Paul Johnson

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Person.png Paul Johnson   Amazon Powerbase Sourcewatch WebsiteRdf-icon.png
(author)
440px-PaulJohnson1.jpg
Paul Johnson (right) is congratulated by Norman C. Francis and Ruth Johnson Colvin after receiving his Presidential Medal of Freedom from President George W. Bush, 15 December 2006
Born Paul Bede Johnson
1928-11-02
Manchester, England
Religion Roman Catholic
Children • Daniel Johnson
• Luke Johnson
Spouse Marigold Hunt
Interests “terrorism”

War on Terror

Johnson has been an ardent support of the "war on terror". He spoke at the seminal 1979 Jerusalem Conference on International Terrorism on "The Seven Deadly Sins of Terrorism."

A month after 9/11, he wrote an article entitled The Answer to Terrorism? Colonialism. It began with the claim that "America has no alternative but to wage war against states that habitually aid terrorists" and went on to suggest that "America and her allies may find themselves, temporarily at least, not just occupying with troops but administering obdurate terrorist states".[1]


"[Terrorists] reject democracy really. The notion that violence is a technique of last resort, to be adopted only when all other attempts to attain justice have failed, is rejected by them. In doing so, they reject the mainstream of Western thinking, based, like most of our political grammar, on the social-contract theorists of the seventeenth century. Hobbes and Locke rightly treated violence as the antithesis of politics, a form of action characteristic of the archaic realm of the state of nature. They saw politics as an attempt to create a tool to avoid barbarism and make civilisation possible: politics renders violence not only unnecessary but unnatural to civilised man. Politics is an essential part of the basic machinery of civilisation, and in rejecting politics "terrorism" seeks to make civilisation unworkable."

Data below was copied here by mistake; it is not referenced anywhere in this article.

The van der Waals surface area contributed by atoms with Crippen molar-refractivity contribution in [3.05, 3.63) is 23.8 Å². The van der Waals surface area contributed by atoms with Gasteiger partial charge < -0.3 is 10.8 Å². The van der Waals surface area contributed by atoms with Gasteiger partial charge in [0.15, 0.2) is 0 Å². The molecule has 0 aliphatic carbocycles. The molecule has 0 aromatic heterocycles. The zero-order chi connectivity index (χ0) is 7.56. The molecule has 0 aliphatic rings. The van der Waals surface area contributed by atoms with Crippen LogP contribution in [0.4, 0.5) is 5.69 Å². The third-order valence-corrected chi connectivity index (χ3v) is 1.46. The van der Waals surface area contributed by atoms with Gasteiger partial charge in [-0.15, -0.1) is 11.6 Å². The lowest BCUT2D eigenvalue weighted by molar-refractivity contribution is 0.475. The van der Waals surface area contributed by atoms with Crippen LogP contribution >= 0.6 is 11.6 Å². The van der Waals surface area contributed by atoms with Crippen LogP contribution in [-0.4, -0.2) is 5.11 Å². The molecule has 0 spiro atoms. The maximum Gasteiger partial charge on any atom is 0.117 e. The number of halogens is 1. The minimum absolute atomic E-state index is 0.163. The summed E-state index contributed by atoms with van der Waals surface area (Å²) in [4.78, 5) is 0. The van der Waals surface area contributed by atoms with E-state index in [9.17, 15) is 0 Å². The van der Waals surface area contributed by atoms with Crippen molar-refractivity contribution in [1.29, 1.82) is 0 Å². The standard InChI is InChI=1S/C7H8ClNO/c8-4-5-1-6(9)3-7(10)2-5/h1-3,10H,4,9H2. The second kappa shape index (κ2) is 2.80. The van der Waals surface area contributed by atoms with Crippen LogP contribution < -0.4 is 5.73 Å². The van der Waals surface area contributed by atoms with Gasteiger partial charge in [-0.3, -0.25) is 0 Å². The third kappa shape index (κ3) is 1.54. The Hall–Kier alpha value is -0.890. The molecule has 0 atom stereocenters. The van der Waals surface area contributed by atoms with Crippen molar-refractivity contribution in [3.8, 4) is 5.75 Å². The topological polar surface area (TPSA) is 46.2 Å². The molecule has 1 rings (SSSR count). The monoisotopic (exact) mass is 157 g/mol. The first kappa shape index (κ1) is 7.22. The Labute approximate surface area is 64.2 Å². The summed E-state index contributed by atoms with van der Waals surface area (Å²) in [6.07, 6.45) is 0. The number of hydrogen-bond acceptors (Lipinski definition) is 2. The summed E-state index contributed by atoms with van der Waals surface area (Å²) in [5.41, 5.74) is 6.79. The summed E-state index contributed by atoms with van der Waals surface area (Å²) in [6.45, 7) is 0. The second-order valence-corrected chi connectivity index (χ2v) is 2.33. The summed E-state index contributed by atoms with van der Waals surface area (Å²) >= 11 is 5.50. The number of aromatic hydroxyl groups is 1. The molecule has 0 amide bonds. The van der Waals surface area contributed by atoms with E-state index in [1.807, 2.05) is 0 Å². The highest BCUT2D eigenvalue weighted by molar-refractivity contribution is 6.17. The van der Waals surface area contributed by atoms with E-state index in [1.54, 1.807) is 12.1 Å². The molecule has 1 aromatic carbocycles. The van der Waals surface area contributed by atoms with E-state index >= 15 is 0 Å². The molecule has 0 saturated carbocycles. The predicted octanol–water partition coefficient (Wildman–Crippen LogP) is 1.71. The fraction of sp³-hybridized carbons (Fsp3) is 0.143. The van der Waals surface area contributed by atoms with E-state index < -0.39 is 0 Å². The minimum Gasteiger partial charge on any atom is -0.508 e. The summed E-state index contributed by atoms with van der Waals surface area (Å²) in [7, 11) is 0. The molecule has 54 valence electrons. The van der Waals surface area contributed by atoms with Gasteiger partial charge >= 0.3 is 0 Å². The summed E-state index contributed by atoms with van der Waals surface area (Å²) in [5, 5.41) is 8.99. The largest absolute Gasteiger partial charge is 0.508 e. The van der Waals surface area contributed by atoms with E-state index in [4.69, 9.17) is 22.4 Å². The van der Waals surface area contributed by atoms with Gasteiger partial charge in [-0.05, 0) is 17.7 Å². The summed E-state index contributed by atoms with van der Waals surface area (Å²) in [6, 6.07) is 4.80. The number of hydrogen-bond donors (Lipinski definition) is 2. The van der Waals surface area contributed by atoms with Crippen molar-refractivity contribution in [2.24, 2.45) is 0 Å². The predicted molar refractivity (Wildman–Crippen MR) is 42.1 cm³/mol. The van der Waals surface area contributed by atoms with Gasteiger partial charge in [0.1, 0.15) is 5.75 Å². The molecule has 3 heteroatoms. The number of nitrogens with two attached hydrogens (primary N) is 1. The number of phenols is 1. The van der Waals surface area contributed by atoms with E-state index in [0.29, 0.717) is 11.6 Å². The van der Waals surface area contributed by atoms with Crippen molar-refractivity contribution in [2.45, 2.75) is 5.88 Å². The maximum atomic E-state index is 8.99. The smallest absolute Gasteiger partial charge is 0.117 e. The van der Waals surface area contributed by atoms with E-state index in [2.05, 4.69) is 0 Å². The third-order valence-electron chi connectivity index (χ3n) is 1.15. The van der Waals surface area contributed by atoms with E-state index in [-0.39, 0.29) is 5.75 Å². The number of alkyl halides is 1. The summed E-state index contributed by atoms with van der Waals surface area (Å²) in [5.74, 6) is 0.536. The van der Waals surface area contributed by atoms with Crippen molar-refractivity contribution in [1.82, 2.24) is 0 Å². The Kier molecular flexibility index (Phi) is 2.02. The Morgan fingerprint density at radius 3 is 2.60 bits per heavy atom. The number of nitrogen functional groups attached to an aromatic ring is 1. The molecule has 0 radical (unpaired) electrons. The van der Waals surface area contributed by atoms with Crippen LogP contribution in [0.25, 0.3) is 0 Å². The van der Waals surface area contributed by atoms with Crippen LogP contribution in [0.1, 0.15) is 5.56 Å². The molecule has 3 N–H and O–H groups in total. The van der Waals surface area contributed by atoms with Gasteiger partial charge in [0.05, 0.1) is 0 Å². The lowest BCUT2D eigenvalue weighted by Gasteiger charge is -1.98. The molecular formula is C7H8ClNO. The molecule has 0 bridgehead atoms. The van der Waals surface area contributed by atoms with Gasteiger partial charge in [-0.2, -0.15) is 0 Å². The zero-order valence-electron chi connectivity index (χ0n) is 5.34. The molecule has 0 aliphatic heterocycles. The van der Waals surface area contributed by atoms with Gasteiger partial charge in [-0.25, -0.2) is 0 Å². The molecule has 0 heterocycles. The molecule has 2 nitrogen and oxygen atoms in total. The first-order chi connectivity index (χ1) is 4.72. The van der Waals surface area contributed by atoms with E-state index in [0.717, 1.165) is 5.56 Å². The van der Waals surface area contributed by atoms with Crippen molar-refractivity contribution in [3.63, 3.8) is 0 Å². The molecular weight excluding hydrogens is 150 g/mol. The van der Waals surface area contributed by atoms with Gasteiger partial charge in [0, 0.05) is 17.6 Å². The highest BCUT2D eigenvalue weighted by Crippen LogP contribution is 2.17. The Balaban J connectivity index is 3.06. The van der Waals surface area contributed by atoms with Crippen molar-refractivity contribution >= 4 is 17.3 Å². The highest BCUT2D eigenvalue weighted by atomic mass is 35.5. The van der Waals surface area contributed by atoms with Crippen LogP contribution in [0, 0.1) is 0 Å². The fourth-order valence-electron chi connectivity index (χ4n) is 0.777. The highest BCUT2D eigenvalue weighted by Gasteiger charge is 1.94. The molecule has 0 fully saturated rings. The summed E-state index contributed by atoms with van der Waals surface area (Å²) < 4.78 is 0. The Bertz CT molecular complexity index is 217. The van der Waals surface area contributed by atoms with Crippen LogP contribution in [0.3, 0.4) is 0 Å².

The Recovery of Freedom[2]

Extradition of Pinochet

Johnson was active in the campaign led by Norman Lamont, to prevent General Pinochet's extradition to Spain, following his arrest in London. "There have been countless attempts to link him to human rights atrocities, but nobody has provided a single scrap of evidence," Johnson was reported as saying in 1999.[3] In Heroes (2008), Johnson returned to his longstanding claim that criticism of Pinochet's regime on human rights grounds came from "the Soviet Union, whose propaganda machine successfully demonised [Pinochet] among the chattering classes all over the world. It was the last triumph of the KGB before it vanished into history's dustbin."[4]

 

Event Participated in

EventDateLocation(s)
Jerusalem Conference on International Terrorism2 July 1979 - 5 July 1979Jerusalem
Israel


References


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